Design Speak: The Farmhouse Effect

Farmhouse, farmhouse, farmhouse…this style is everywhere! It seems like everyone’s talking about it, posting about it, and trying to create it. And it’s not just us thinking so—the 2018 Houzz Kitchen trends study lists Farmhouse as the 3rd most popular style for new kitchens, coming in just behind transitional and contemporary, and it’s a growing style, as well. The NKBA calls Farmhouse “the most popular style in U.S. kitchens” (Kitchen and Bath Design Trends 2018).

So where did farmhouse style come from? Most of the elements we collect under “Farmhouse style” evolved from the practical necessities of farm life. Hand-hewn, sturdy furniture was handed down from generation to generation and the kitchen needed to work as hard as their cooks! 

The style that we call “farmhouse” tries to mimic that simple, inviting feel through weathered elements, practical simplicity, and a classic-yet-comfortable overtone.  Designing in harmony with original architecture means embracing ceiling beams, exposed brick, etc.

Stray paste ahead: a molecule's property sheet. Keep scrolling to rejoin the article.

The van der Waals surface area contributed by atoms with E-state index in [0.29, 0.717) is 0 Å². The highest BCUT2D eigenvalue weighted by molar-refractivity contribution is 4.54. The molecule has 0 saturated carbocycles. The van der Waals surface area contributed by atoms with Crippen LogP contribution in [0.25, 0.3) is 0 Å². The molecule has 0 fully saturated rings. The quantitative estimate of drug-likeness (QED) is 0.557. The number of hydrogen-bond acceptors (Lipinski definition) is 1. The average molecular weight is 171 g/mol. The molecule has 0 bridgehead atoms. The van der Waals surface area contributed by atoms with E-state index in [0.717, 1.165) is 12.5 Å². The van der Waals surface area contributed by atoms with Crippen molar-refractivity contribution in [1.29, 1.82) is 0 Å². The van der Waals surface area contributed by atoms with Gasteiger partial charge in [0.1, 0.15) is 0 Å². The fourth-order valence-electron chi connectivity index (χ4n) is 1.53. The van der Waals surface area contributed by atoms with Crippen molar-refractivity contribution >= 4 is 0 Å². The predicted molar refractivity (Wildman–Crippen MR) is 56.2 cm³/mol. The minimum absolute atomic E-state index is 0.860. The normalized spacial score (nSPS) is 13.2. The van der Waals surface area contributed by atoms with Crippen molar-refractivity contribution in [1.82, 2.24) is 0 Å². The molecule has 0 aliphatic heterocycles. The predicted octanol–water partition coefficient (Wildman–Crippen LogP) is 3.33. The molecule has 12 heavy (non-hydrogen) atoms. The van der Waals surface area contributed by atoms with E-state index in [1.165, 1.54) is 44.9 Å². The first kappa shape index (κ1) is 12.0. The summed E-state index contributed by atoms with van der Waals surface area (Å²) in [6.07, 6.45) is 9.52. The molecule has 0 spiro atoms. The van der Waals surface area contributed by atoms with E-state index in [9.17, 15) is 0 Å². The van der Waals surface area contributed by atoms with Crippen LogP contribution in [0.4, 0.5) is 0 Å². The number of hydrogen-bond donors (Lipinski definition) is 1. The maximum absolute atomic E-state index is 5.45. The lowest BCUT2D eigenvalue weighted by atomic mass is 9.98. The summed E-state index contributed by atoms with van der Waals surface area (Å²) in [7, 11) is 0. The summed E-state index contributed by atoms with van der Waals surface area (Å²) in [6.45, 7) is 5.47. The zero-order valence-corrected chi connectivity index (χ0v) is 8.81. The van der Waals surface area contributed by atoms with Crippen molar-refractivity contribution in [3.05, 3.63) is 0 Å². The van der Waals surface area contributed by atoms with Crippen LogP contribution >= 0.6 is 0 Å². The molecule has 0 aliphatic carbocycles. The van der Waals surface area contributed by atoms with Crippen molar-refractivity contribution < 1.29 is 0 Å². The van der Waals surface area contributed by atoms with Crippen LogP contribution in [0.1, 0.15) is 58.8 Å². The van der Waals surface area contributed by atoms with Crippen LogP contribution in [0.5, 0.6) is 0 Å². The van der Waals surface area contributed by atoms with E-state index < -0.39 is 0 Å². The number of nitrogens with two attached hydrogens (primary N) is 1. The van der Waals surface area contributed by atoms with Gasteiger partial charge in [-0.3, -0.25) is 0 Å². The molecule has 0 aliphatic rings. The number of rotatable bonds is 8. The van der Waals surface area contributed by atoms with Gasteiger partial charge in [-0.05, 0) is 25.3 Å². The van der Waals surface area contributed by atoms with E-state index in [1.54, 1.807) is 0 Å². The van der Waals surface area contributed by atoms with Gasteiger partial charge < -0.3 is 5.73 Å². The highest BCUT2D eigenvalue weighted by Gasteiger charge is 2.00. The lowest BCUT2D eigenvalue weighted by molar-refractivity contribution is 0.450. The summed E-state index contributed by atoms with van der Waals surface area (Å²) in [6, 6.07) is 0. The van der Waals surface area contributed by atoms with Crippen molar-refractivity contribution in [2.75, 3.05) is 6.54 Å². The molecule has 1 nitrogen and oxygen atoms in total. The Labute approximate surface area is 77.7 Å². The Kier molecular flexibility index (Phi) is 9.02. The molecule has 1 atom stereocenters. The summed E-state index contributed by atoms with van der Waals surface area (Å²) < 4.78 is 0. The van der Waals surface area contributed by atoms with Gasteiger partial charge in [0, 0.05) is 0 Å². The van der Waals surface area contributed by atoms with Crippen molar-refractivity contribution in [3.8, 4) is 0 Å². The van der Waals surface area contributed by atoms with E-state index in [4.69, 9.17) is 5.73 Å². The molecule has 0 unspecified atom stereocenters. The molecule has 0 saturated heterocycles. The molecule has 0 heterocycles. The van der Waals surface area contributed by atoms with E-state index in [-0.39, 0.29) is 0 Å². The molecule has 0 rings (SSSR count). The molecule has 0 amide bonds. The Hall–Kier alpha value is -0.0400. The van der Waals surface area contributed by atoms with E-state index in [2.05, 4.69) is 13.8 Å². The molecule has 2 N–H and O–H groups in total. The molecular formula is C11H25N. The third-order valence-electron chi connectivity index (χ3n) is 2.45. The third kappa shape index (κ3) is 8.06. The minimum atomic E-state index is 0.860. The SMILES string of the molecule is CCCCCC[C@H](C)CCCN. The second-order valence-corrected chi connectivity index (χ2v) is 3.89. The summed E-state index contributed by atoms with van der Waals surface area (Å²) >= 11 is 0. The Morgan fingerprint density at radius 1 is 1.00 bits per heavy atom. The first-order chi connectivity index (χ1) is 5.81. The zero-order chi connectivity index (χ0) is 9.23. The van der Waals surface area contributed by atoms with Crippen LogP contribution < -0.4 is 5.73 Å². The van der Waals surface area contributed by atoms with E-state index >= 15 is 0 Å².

And in case you were stuck under a rock for the past five years, ; – ) Farmhouse style really became mainstream with HGTV’s Fixer Upper, featuring dramatic renovations and the rustic chic designs of Joanna Gaines. Farmhouse style in this form is very attractive to homeowners. It has classic, easy-to-love foundations: simple flat panel cabinetry, neutral shades, and warm wood tones. It’s understated but true to its style.

Farmhouse can also be easily combined with other styles to create tailored subsets, Modern Farmhouse, French Farmhouse, Industrial Farmhouse, Euro/Scandinavian Farmhouse (or Euro Rustic)…the list goes on and on! Décor can also be either very simple or very elaborate, which leaves a lot of room for personal taste.

Potter's Mill Flat Panel maple White Icing Classic and Peppered Appaloosa
Rustic beams, wide plank flooring and Peppered Appaloosa give this Transitional style home the warmth of Farmhouse character.

What makes a kitchen “Farmhouse”?